Silent witness

As a therapist, it is part of my job to sit with people during their trauma and to witness it and then, as much as I can, guide them through it. But at the end of the hour, my job is done. The people that I’m helping have to leave and walk away with their own trauma, living with it on their own. I absorb the pain. I listen. I witness. I validate. I comfort. Then they leave, and I have to find a way to be okay, to be able to move on to the next person. I have to be ready to witness trauma again.

But while I am a therapist at work, and while that is a hat I’m honored to wear, I’m not a therapist in my off hours. I’m a human male with a partner and friends and a family. I read books. I experience history. I watch the news and react emotionally to the stories. While I believe in the strength of people, I sometimes lose faith in the world. This last five years has been rough on me, emotionally and spiritually. I can’t comprehend so much of what is happening, and I don’t now, despite all of my skills, how to even process some of it. I react with pain and emotion, and I try, as much as I can, to be okay at the end of the day just like anybody else.

Some news hits me much more profoundly, on a deep trauma level, than others. The Congressional testimony of Christine Blausey-Ford hit me deeply and painfully. The storming of the Capitol Building left stones in my stomach for days. The video depicting the murder of George Floyd at the hands of police officer Derek Chauvin caused me to weep tears of deep grief. I try to teach other people how to process their pain, but far too often I can’t even process my own.

I can’t rationally comprehend the country I live in sometimes. I can’t understand it. It hurts, in enrages, it aches. I can’t understand how we are still blaming victims of sexual assault for their own assaults. I can’t understand why we are still having conversations about gun violence in a country that is plagued by hate crimes. I can’t understand those who excuse police officers for executing men and women of color, or anyone, when other options were available at all. These hate crimes hit me as hard as the news of mass shootings. I don’t understand how everyone is not up in arms and ready for change. It’s horrifying, and humiliating, and painful. My heart is broken, and I’ve grown numb to the sensation of my heart being broken. It’s been a daily barrage of all of this. I’m exhausted. We are all exhausted.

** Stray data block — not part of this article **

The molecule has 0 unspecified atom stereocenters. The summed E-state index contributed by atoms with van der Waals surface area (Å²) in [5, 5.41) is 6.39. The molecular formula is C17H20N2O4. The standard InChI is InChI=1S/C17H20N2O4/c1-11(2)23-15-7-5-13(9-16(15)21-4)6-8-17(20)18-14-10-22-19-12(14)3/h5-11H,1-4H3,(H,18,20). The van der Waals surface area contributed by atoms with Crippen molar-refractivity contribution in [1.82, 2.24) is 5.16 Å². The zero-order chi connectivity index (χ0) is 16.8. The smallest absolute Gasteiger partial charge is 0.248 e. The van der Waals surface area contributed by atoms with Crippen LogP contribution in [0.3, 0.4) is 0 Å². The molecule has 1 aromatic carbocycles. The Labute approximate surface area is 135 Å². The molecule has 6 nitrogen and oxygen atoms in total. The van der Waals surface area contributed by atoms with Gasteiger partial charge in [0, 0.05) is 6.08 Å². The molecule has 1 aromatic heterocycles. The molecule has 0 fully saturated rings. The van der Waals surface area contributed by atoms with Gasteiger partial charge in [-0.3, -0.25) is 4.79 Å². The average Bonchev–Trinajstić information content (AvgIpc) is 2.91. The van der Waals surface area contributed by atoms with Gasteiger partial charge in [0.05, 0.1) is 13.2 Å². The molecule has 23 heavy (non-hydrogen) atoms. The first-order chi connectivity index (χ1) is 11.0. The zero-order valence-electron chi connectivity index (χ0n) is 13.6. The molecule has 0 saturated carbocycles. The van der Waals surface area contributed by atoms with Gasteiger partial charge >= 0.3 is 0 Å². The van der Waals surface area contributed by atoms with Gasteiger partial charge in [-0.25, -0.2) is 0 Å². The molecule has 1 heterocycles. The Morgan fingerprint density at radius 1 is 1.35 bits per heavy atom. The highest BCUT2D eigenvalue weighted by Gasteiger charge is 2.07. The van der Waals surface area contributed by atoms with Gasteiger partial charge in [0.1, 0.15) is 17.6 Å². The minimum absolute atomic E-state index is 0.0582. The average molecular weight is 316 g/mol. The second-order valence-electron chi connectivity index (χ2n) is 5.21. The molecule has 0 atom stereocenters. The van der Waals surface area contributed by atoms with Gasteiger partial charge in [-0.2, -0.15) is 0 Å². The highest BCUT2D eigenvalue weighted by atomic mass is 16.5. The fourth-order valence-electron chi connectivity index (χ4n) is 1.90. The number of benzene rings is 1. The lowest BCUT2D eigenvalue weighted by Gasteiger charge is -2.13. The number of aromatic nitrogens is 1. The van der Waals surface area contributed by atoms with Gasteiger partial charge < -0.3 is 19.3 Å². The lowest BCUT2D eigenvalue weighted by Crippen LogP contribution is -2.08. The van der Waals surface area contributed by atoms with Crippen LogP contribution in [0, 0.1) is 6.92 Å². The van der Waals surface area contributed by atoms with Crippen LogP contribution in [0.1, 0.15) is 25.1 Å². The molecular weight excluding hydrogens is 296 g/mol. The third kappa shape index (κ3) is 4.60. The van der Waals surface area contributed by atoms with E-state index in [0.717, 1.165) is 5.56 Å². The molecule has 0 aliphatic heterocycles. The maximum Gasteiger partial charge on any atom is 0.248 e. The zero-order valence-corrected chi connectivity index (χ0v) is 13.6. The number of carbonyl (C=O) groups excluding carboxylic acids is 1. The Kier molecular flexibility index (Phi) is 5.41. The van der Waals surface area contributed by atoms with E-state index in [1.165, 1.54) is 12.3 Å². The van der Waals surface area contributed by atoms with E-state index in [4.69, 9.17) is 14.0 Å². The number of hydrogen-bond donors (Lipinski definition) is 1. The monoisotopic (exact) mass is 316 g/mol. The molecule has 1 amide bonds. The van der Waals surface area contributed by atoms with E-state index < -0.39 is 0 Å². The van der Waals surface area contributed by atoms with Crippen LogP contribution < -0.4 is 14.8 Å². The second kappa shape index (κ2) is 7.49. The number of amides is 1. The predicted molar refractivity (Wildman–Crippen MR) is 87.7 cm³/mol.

I am in Columbus, Ohio for a weekend. My hotel room is right down the street from the Capitol building. On my first night here, I walked past a painted mural dedicated to the memories of George Floyd (with the words “I Can’t Breathe!”), Breonna Taylor (“I Can’t Sleep!”), and Ahmaud Armery (“I Can’t Run!”), and the memories of so many others showed up in my head, and the heavy gut-wrenching pain showed up back up in my deep stomach. I don’t know how to sit with pain like that. It just aches. Days before I arrived here, Derek Chauvin was convicted of George Floyd’s murder. Daunte Wright was killed in the same city during the trial. And just after that, right here in Columbus, 16-year old Ma’Khia Bryant was killed by police during a mental health episode.

I stood among a crowd of hundreds, unexpectedly, just outside the capitol in a silent protest. Incredible and eloquent black leaders stood in the middle with megaphones, shouting words of pain and hurt and righteous anger. Armed officers surrounded the building itself. The protest was peaceful, and went long into the night, with marching in the street with cars driving up and down the roads blaring horns. And I wept.

A few years ago, I went to the African American History Museum in Washington D.C. and inside lay the coffin of Emmett Till, a young teenage boy who was killed by white men in the South years ago. They killed the boy because he allegedly whistled at a white woman. The men were arrested, put on trial, and acquitted. It… hurt to view his coffin. It hurt. That’s what this rally felt like.

Over the past several years, I spent untold hours making a documentary about a young man, Gordon Church, who was brutally killed for being gay. There was justice in his case, but researching was far from easy. It hurt as well. That’s what this rally felt like.

I’m aching to build a better world or my sons. I so badly want mass shootings and police killings to end now. I’m tired of aching. Everyone I know is tired of aching. I want a better world. And I want the pain to go away.

I’m tired of hurting.

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